But, Doug is planning to torture, then kill Bob, whom he sees as a ‘pussy’ Hollywood liberal, and who is revealed as such, in the Shirley McLaine vein, for he cannot stand the least bit of pain, fears insects, talks to animals, and is an all-around tree hugger. Doug hates ‘spics and niggers’, admires Hitler, loves to hunt and torture animals, yet why the two men are friends seems only for purposes of giving the novel a reason to be. But, despite all that, Doug is a closet homosexual with a criminal past, who also lusts for Bob, and after their conversations reveal their differences, he attacks Bob, ties him up, then graphically sodomizes him. The descriptions of Doug’s throbbing glans as he rams his cock in Bob’s ass were not necessary, and an indication that Matheson was hoping shock would make up for lack of horror, no real tension, and absurd characterizations. Contrasting this to the fleet, pointed violence in I Am Legend, and one can see just how far Matheson has fallen. Of course, that’s not all- Doug plans a game that is only too common in horror and adventure tales. He’s not gonna outright kill Bob while he has him tied up. He’s gonna be a sport about it, and give him a head start. If Bob makes it to the cabin first he wins and lives. If Doug catches him he’ll shoot him with an arrow, carve up his body, pretend a bear got him, then feign upset when he reaches Marian, enact a plan of seduction as they both grieve, then marry her, so he can sodomize her regularly.

  Bob declares he’s not afraid to die, but cannot think of letting Marian fall into his clutches (as if she were a typical helpless, brainless 1950s era Barbie doll!), so takes off. Several times Doug catches up to Bob, who fights back, and thinks he’s beaten Doug, just to- in classic B film fashion, see Doug rise from the dead to torment him again. Doug ends up murdering a confused hunter before he can help Bob, then they duke it out at a house, where Bob seemingly succeeds in killing Doug when he falls through a hole in the floor. Bob then seeks out the cabin where Marian is, but Doug has risen!- and beaten him to her. They try to escape, but are foiled. Doug overpowers Bob, and instead of killing him, he wants Bob to watch as he fucks then sodomizes Marian after commanding her to strip naked. Just as she’s about to sit in his lap, laden with erect member, she bashes him and exits the cabin. Doug turns to finish Bob, but Marian returns and together the two of them defeat Doug, then tie him naked to their car roof, as if a prize deer.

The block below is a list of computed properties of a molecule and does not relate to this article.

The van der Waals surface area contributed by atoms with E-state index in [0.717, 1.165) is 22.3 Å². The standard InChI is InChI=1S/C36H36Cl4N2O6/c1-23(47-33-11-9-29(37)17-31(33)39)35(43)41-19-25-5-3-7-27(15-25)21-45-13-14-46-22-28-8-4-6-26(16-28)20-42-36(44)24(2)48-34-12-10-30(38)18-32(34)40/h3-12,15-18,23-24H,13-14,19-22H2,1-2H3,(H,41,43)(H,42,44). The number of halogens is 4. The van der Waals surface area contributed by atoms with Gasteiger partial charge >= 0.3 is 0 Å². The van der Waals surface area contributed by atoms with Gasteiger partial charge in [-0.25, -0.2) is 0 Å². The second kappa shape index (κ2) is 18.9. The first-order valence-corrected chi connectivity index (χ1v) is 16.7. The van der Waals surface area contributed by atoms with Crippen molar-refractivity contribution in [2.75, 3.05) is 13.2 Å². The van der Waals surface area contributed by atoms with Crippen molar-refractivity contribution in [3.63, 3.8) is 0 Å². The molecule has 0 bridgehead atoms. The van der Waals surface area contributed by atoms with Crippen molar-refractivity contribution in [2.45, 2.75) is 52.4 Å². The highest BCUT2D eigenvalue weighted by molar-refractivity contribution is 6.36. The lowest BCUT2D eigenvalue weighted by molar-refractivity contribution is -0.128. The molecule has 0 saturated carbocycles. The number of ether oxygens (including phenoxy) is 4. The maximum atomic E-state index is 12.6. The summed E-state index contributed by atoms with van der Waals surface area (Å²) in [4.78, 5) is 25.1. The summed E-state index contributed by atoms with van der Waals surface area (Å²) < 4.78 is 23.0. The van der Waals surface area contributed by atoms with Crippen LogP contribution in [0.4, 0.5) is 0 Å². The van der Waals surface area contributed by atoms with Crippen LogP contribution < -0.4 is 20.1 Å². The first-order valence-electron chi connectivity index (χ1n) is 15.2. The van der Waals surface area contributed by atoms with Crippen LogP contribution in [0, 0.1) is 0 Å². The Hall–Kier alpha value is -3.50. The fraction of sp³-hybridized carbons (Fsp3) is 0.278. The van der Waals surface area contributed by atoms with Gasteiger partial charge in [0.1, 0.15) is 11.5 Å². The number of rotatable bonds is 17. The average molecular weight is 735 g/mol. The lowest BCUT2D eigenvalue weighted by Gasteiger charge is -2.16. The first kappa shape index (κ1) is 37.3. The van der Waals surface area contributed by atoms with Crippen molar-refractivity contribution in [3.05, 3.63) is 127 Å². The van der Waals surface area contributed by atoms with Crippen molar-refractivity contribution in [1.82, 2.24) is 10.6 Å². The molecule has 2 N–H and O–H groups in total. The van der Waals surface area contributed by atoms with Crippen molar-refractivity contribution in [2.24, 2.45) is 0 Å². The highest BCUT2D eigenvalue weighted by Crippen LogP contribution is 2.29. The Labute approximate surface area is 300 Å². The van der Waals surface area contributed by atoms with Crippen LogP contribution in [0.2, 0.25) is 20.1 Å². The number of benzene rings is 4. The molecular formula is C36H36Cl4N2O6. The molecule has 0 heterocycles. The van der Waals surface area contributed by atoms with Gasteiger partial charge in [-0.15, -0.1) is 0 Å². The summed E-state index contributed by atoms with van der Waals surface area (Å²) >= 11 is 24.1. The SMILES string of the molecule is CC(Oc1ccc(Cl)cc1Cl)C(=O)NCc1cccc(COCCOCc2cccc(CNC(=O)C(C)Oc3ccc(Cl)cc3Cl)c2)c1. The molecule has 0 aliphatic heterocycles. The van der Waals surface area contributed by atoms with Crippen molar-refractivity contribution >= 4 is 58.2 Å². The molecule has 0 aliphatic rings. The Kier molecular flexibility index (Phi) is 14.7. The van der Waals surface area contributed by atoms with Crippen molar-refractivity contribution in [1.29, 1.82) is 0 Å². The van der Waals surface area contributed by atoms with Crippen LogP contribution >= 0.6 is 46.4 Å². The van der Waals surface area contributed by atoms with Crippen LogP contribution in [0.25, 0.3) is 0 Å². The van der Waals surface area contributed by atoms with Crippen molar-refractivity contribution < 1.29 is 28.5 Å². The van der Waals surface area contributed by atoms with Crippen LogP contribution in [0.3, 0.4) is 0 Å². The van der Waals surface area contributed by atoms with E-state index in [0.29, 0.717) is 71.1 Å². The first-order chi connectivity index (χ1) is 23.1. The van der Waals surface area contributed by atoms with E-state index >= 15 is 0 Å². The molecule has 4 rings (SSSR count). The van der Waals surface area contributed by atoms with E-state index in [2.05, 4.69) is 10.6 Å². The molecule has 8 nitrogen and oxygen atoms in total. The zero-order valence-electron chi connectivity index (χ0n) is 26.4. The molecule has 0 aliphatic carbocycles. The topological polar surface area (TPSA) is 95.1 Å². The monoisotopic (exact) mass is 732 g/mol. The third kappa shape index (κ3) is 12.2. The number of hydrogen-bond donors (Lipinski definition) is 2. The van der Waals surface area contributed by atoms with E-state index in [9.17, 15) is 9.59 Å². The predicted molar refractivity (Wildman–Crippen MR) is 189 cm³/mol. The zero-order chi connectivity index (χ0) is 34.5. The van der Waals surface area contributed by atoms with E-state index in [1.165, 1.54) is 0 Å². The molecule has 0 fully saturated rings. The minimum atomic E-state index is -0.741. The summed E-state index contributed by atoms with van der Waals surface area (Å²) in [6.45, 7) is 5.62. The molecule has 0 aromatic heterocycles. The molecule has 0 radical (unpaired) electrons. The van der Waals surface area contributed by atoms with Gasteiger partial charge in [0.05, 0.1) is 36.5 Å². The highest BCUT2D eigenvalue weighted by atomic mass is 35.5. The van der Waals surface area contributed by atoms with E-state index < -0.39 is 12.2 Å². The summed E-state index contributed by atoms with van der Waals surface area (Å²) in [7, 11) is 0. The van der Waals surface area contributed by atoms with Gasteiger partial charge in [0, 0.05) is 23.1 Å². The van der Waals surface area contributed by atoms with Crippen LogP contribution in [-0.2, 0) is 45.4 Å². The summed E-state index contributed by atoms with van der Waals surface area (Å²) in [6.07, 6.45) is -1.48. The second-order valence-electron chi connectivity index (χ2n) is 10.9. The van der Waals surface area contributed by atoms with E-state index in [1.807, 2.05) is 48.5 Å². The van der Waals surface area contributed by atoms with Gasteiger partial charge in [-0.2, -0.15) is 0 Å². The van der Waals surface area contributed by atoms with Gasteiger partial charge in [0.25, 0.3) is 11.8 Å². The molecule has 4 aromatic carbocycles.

The problems are rife. Not only is the whole plot absurd, but Doug’s love/hate feelings toward Bob are those no homosexual would have, nor act upon in such a way- this is Freudian psychobabble made melodrama- and it is melodrama for the characters all act in the dumbest way possible. Bob could easily just backtrack his way to where they entered the woods- it’s California, not Burma! Doug could just easily kill Bob and no one would be the wiser, but he is a sadist, not smart. Bob has several opportunities to kill his tormentor, but refuses on ethical grounds, and does not finish him off when he finally could, and then in an absurd scene Bob, who fears mites, helps an injured mountain lion while knowing Doug is on his trail. In fact, given the plethora of beasts they run into, one might think this tale were set in pre-Colonial times- but it’s not. It is presumably set in 2002, the ‘now’ of the novel’s release. But what- no cell phone? Then there’s the clumsy profanity and graphic sex and violence, that reads more like a teenager’s idea of what ‘mature’ writing is, than what such really is.

  In short, to repeat, as Matheson does throughout this lame book- I hate being right so often. Hunted Past Reason is unadulterated trash, not even worthy of being passable pornography. Some writers know when they’ve run out of juice, others don’t. Matheson’s the latter. Send him a message that it’s time he rested on his prior laurels. Do not buy nor read this garbage.

[An expurgated version of this article originally appeared on the Yet Another Book Review website.]